Weeds resistant to the herbicide glyphosate are a growing concern for US farmers, so much so that new multi-herbicide weed-killers, like Dow Chemical Co.’s Enlist Duo, are being actively developed.
The Inspector General is also examining the use of structural fumigants and how EPA determines the efficacy of antimicrobial pesticides. EPA efforts to maintain the herbicide-resistance of genetically modified corn are also being studied and a final report on that specific issue is expected to be released by mid-summer.
***Washington Insider: China’s New Five-Year Plan
It is hard for Westerners to know what to make of China’s five year plans. The 13th, recently described in detail by the Xinhua News Agency, calls for major economic changes, but also continues a number of the contradictory policies of recent years, Xinhua says.
The published “plan” is primarily an outline with details to be published later but promises an extensive makeover for the country’s agriculture. It will demolish “walls between city and countryside and stop pillaging the environment,” Xinhua says but also will “cement the control of China’s mandarins over the food supply.”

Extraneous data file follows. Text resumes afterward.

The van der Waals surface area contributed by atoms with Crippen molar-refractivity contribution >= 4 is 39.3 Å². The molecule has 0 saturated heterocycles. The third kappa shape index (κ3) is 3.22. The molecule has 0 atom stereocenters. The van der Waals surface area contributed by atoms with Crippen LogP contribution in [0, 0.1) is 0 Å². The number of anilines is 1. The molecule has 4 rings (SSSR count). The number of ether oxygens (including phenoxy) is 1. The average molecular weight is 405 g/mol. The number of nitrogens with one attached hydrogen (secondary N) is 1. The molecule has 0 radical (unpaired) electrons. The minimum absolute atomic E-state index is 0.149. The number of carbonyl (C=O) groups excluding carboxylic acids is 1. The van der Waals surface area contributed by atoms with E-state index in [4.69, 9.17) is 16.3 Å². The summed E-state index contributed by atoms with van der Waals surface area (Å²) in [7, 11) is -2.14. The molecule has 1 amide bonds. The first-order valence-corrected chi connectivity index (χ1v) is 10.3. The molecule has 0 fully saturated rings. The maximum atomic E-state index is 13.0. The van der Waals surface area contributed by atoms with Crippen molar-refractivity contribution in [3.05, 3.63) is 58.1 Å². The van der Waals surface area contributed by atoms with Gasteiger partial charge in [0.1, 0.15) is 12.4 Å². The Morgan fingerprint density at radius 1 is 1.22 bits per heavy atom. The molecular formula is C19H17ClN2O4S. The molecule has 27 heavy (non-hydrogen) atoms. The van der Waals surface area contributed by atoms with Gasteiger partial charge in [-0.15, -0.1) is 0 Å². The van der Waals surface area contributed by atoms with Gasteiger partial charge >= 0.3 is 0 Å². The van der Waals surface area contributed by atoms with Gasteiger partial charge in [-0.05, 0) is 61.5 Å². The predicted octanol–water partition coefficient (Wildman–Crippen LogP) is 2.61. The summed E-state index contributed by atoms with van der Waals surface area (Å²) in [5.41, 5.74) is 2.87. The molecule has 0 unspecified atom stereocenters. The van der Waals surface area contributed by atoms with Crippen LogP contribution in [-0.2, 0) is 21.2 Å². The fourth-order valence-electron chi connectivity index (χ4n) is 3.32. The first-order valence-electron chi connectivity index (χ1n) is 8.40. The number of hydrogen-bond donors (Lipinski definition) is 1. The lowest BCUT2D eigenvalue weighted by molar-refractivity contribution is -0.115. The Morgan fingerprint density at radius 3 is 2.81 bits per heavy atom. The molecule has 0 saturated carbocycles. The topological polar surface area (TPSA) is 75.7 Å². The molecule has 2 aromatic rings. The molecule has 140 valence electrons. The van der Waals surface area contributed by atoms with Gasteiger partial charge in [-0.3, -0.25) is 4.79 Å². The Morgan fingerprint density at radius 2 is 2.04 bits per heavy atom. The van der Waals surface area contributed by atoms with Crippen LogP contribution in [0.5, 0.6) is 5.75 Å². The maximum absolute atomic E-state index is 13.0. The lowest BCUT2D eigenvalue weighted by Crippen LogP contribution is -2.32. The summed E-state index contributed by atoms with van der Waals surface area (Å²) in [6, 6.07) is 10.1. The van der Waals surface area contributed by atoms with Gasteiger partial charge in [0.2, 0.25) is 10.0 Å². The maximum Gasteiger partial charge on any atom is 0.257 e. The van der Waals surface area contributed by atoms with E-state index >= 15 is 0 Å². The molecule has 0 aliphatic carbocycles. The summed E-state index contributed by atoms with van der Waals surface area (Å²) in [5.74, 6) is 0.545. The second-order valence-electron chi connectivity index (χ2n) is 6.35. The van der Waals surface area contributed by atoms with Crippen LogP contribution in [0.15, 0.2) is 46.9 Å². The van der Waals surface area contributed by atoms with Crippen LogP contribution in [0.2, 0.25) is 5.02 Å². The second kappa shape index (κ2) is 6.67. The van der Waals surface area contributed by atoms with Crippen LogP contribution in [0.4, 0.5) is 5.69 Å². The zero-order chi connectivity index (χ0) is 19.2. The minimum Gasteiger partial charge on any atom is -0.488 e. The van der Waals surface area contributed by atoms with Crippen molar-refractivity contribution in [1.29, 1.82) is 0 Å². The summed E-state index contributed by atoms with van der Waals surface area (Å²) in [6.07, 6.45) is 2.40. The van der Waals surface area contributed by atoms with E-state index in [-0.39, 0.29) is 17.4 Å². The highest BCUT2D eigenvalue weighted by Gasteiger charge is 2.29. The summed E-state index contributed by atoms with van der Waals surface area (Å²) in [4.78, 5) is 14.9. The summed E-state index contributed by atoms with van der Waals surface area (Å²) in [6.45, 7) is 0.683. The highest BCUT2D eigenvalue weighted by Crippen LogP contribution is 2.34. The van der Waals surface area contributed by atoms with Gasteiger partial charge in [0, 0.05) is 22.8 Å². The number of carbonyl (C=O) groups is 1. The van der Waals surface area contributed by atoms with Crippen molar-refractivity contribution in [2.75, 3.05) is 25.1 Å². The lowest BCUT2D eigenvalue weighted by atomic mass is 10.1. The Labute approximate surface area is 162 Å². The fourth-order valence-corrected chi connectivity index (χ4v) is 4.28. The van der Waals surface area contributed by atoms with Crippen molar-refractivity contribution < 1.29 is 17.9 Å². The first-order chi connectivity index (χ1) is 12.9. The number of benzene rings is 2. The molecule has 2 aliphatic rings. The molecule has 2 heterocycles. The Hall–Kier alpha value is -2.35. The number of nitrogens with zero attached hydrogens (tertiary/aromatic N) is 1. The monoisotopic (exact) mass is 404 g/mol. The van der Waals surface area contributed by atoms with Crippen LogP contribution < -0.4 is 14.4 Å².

The plan is nothing if not ambitious. It says it will shift the sector from “hordes of peasants cultivating tiny plots with hoes and water buffalo,” into one with “professional farmers” who grow crops as businesses on “appropriate scale” parcels of land, using tractors, data-driven management and high-tech irrigation systems.
The social commitments are enormous, as well. The nation will speed up the conversion of rural people to bona fide urbanites, address chronic rural poverty (in large part by moving people out of desolate places), play a more active and assertive role in the world economy, participate in global “economic governance” and develop designated regional belts within the country.